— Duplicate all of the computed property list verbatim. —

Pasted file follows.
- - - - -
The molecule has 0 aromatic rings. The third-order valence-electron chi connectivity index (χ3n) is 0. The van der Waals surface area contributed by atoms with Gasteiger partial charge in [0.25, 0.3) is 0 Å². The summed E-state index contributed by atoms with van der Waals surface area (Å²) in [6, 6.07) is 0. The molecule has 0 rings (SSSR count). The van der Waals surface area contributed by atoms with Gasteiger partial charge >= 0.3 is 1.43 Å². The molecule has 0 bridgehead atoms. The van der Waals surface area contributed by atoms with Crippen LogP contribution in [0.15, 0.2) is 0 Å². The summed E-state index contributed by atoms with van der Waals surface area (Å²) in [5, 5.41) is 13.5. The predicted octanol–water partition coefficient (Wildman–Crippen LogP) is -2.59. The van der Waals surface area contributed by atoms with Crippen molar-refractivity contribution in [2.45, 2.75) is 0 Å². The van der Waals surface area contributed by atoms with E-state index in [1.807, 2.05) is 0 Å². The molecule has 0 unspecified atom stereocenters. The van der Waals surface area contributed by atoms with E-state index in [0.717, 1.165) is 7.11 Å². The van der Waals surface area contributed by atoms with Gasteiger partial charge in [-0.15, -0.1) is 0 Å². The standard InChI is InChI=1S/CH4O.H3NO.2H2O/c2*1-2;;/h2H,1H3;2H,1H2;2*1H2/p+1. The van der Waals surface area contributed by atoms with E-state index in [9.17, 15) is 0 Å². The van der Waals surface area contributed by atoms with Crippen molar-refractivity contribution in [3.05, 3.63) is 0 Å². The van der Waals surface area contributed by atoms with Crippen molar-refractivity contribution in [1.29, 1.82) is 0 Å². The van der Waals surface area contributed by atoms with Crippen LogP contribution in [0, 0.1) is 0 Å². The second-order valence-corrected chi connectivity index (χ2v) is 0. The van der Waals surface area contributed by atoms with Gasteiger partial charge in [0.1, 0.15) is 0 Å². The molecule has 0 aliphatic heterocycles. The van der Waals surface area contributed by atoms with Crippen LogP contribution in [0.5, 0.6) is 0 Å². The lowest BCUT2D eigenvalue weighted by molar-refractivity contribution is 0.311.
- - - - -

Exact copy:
The molecule has 0 aromatic rings. The third-order valence-electron chi connectivity index (χ3n) is 0. The van der Waals surface area contributed by atoms with Gasteiger partial charge in [0.25, 0.3) is 0 Å². The summed E-state index contributed by atoms with van der Waals surface area (Å²) in [6, 6.07) is 0. The molecule has 0 rings (SSSR count). The van der Waals surface area contributed by atoms with Gasteiger partial charge >= 0.3 is 1.43 Å². The molecule has 0 bridgehead atoms. The van der Waals surface area contributed by atoms with Crippen LogP contribution in [0.15, 0.2) is 0 Å². The summed E-state index contributed by atoms with van der Waals surface area (Å²) in [5, 5.41) is 13.5. The predicted octanol–water partition coefficient (Wildman–Crippen LogP) is -2.59. The van der Waals surface area contributed by atoms with Crippen molar-refractivity contribution in [2.45, 2.75) is 0 Å². The van der Waals surface area contributed by atoms with E-state index in [1.807, 2.05) is 0 Å². The molecule has 0 unspecified atom stereocenters. The van der Waals surface area contributed by atoms with E-state index in [0.717, 1.165) is 7.11 Å². The van der Waals surface area contributed by atoms with Gasteiger partial charge in [-0.15, -0.1) is 0 Å². The standard InChI is InChI=1S/CH4O.H3NO.2H2O/c2*1-2;;/h2H,1H3;2H,1H2;2*1H2/p+1. The van der Waals surface area contributed by atoms with E-state index in [9.17, 15) is 0 Å². The van der Waals surface area contributed by atoms with Crippen molar-refractivity contribution in [3.05, 3.63) is 0 Å². The van der Waals surface area contributed by atoms with Crippen molar-refractivity contribution in [1.29, 1.82) is 0 Å². The van der Waals surface area contributed by atoms with Crippen LogP contribution in [0, 0.1) is 0 Å². The second-order valence-corrected chi connectivity index (χ2v) is 0. The van der Waals surface area contributed by atoms with Gasteiger partial charge in [0.1, 0.15) is 0 Å². The molecule has 0 aliphatic heterocycles. The van der Waals surface area contributed by atoms with Crippen LogP contribution in [0.5, 0.6) is 0 Å². The lowest BCUT2D eigenvalue weighted by molar-refractivity contribution is 0.311.